Does this mean then that we should never give advice about what is right and wrong, fearing that someone might go against that advice and then become an unethical person? Of course not, but it does mean that we may need to take a second look at the advice we give. Certainly it is always safe to give general advice about the nature of ethics itself. That might seem contradictory, since obviously it is possible to deduce any legitimate ethical advice we might give from the general laws of ethics. However, given that ethics is complicated, people find it easy to make excuses for themselves, if they want to. Thus someone may know what ethics is and be acting unethically, and yet have convinced themselves that they are ethical. Naturally it would be better if they simply acted ethically, but if they are acting unethically it is better that they believe themselves to be ethical and thus follow the demands of ethics in other situations. Also the demands of ethics come in different strengths, some actions are slightly unethical while other are highly unethical. Given that it is probably always a good idea to give specific advice against doing the most unethical actions in every situation. Such advice, in general, does the most good, and it is likely that someone who is going to act in a way that is extremely unethical already realizes that it is unethical, and hence informing them of that fact isn’t going to change anything.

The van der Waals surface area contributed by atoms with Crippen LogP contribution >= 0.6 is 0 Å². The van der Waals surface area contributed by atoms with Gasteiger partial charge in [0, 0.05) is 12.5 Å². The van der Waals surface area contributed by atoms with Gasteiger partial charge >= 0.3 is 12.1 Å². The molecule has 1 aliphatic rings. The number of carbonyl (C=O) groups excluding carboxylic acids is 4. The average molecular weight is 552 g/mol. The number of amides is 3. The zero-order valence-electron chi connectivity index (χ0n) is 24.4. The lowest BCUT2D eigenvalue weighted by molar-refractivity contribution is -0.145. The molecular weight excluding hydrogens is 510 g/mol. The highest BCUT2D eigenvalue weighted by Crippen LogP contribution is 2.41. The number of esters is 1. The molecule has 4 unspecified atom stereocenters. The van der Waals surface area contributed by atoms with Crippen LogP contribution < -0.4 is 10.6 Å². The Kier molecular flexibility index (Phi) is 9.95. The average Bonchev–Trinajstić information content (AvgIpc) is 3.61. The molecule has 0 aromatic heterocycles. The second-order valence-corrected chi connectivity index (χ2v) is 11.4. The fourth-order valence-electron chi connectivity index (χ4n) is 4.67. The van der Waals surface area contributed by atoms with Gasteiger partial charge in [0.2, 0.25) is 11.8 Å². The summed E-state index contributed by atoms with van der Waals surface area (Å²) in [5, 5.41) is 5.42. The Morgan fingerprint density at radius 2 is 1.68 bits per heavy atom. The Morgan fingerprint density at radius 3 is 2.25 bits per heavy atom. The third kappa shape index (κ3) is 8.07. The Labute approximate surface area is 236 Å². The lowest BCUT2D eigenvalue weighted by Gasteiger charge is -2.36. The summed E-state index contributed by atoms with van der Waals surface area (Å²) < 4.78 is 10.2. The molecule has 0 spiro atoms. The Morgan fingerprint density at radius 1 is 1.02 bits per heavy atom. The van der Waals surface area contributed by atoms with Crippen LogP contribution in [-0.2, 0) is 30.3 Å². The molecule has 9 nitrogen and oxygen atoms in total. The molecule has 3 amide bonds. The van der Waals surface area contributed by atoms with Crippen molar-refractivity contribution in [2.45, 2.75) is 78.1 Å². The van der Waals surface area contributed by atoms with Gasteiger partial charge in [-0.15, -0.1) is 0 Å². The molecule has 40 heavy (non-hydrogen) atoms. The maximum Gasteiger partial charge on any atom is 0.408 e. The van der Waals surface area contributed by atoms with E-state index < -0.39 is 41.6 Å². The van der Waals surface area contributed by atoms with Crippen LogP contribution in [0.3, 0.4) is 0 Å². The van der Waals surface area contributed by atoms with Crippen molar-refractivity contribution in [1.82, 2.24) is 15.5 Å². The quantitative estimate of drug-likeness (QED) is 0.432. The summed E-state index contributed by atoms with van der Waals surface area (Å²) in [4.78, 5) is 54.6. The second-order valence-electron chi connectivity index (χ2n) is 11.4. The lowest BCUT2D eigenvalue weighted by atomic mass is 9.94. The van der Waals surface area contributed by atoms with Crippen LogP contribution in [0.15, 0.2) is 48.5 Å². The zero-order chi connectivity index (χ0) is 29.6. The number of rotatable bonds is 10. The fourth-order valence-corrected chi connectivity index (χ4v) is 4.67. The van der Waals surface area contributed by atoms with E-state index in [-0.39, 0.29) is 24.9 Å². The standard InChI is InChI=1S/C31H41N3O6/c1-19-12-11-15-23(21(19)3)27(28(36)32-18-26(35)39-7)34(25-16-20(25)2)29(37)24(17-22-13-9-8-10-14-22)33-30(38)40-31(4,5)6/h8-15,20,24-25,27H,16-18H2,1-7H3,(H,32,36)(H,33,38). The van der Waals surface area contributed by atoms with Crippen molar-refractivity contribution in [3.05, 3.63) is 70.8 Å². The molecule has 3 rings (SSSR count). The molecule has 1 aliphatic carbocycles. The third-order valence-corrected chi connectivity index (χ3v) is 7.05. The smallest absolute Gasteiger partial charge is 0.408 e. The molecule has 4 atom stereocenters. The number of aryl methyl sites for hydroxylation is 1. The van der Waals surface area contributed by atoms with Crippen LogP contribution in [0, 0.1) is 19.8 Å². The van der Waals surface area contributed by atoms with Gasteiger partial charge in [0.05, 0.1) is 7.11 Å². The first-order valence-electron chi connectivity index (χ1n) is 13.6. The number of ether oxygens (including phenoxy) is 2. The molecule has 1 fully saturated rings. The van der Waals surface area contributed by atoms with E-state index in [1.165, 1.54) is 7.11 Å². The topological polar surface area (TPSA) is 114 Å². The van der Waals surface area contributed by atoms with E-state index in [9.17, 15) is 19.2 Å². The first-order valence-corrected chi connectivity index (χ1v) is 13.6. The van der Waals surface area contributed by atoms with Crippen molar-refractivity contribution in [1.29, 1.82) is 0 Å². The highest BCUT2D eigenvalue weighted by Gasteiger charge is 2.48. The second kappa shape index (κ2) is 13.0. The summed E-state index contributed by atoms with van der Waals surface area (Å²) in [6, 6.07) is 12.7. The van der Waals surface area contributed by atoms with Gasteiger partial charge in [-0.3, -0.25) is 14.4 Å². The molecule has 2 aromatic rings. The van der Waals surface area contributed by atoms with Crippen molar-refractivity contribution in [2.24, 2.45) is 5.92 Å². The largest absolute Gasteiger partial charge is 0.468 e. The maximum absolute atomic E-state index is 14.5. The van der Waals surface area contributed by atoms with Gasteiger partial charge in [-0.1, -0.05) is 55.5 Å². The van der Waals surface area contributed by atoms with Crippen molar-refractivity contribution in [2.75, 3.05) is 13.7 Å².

The rest seems to come down to a case-by-case basis. Obviously we should give advice about ethics in situations where we are trying to inform people about the nature of ethics in a broad sense and when that advice might cause someone to change their mind about how to act for the better. However, it would be best to withhold that advice when the person we are advising is going to ignore our advice anyways. Then it is just a wasted effort. Since they aren’t going to be affected by it we are, at the very least, wasting our time. And we run the risk of accidentally convincing them that they are an unethical person, and thus encouraging further unethical behavior. Perhaps the real problem then is recognizing when we are in one of these situations so that we can appropriately withhold our advice. Obviously nothing will ever be certain in that respect since we aren’t mind readers. However a little simple psychology can identify most such cases. For example, if that person has displayed a pattern of a particular kind of unethical behavior it seems unlikely that simply advising them about ethics will convince them to change their ways. Also we must take into consideration that person’s desires. If it seems likely that they are acting unethically simply because they don’t realize that it is unethical, or because they haven’t properly thought about the importance of acting ethically in that situation, then giving ethical advice is a good idea. However if they are acting unethically because they are driven by powerful desires then that advice will probably fall on deaf ears, exactly the kind of situation we are trying to avoid. Perhaps the best advice I can give about giving advice in these matters is simply that, if we are motivated by ethics, our goal is to maximize the other person’s good behavior, not to correct specific tendencies. Which means that some times we will have to turn a blind eye to certain faults.